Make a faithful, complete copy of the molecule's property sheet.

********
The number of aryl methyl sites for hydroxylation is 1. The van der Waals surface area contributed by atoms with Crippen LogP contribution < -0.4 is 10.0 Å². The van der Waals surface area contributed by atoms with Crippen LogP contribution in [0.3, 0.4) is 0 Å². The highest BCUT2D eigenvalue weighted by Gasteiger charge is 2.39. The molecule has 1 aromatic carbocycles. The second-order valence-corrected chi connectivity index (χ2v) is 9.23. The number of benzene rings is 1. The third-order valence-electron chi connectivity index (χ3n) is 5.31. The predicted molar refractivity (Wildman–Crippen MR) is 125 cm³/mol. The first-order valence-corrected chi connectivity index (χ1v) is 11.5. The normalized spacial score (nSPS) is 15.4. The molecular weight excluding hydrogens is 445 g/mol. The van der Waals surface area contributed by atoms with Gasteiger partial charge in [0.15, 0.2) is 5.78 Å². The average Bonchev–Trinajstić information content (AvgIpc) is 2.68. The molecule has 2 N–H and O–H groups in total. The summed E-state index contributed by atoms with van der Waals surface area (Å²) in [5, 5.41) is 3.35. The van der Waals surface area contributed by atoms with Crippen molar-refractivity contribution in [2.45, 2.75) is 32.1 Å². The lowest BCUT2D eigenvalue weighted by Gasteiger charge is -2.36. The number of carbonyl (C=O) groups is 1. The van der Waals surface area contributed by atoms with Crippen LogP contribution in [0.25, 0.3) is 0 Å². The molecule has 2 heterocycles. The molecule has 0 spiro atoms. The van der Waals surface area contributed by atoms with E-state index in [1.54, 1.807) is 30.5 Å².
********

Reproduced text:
The number of aryl methyl sites for hydroxylation is 1. The van der Waals surface area contributed by atoms with Crippen LogP contribution < -0.4 is 10.0 Å². The van der Waals surface area contributed by atoms with Crippen LogP contribution in [0.3, 0.4) is 0 Å². The highest BCUT2D eigenvalue weighted by Gasteiger charge is 2.39. The molecule has 1 aromatic carbocycles. The second-order valence-corrected chi connectivity index (χ2v) is 9.23. The number of benzene rings is 1. The third-order valence-electron chi connectivity index (χ3n) is 5.31. The predicted molar refractivity (Wildman–Crippen MR) is 125 cm³/mol. The first-order valence-corrected chi connectivity index (χ1v) is 11.5. The normalized spacial score (nSPS) is 15.4. The molecular weight excluding hydrogens is 445 g/mol. The van der Waals surface area contributed by atoms with Gasteiger partial charge in [0.15, 0.2) is 5.78 Å². The average Bonchev–Trinajstić information content (AvgIpc) is 2.68. The molecule has 2 N–H and O–H groups in total. The summed E-state index contributed by atoms with van der Waals surface area (Å²) in [5, 5.41) is 3.35. The van der Waals surface area contributed by atoms with Crippen molar-refractivity contribution in [2.45, 2.75) is 32.1 Å². The lowest BCUT2D eigenvalue weighted by Gasteiger charge is -2.36. The number of carbonyl (C=O) groups is 1. The van der Waals surface area contributed by atoms with Crippen LogP contribution in [0.25, 0.3) is 0 Å². The molecule has 2 heterocycles. The molecule has 0 spiro atoms. The van der Waals surface area contributed by atoms with E-state index in [1.54, 1.807) is 30.5 Å².